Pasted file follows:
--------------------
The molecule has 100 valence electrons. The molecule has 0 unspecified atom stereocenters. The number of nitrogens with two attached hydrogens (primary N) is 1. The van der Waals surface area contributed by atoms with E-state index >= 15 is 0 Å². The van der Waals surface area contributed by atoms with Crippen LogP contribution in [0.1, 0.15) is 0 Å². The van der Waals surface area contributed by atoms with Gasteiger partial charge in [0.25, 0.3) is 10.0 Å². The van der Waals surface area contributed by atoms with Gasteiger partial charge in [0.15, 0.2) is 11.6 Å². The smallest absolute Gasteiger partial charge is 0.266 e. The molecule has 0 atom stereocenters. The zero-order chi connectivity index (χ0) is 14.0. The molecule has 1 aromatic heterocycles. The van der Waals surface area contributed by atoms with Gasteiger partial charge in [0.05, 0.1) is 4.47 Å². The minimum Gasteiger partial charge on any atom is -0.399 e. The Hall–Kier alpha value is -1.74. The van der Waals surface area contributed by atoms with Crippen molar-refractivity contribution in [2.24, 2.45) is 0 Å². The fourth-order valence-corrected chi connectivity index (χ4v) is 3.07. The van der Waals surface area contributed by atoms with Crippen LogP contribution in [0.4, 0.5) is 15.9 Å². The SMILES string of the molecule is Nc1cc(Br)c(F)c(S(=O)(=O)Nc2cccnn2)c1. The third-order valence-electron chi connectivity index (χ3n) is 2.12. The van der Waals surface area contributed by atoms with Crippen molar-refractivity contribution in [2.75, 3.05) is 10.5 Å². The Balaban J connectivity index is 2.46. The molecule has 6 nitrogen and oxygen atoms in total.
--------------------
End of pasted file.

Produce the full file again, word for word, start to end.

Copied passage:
The molecule has 100 valence electrons. The molecule has 0 unspecified atom stereocenters. The number of nitrogens with two attached hydrogens (primary N) is 1. The van der Waals surface area contributed by atoms with E-state index >= 15 is 0 Å². The van der Waals surface area contributed by atoms with Crippen LogP contribution in [0.1, 0.15) is 0 Å². The van der Waals surface area contributed by atoms with Gasteiger partial charge in [0.25, 0.3) is 10.0 Å². The van der Waals surface area contributed by atoms with Gasteiger partial charge in [0.15, 0.2) is 11.6 Å². The smallest absolute Gasteiger partial charge is 0.266 e. The molecule has 0 atom stereocenters. The zero-order chi connectivity index (χ0) is 14.0. The molecule has 1 aromatic heterocycles. The van der Waals surface area contributed by atoms with Gasteiger partial charge in [0.05, 0.1) is 4.47 Å². The minimum Gasteiger partial charge on any atom is -0.399 e. The Hall–Kier alpha value is -1.74. The van der Waals surface area contributed by atoms with Crippen molar-refractivity contribution in [2.24, 2.45) is 0 Å². The fourth-order valence-corrected chi connectivity index (χ4v) is 3.07. The van der Waals surface area contributed by atoms with Crippen LogP contribution in [0.4, 0.5) is 15.9 Å². The SMILES string of the molecule is Nc1cc(Br)c(F)c(S(=O)(=O)Nc2cccnn2)c1. The third-order valence-electron chi connectivity index (χ3n) is 2.12. The van der Waals surface area contributed by atoms with Crippen molar-refractivity contribution in [2.75, 3.05) is 10.5 Å². The Balaban J connectivity index is 2.46. The molecule has 6 nitrogen and oxygen atoms in total.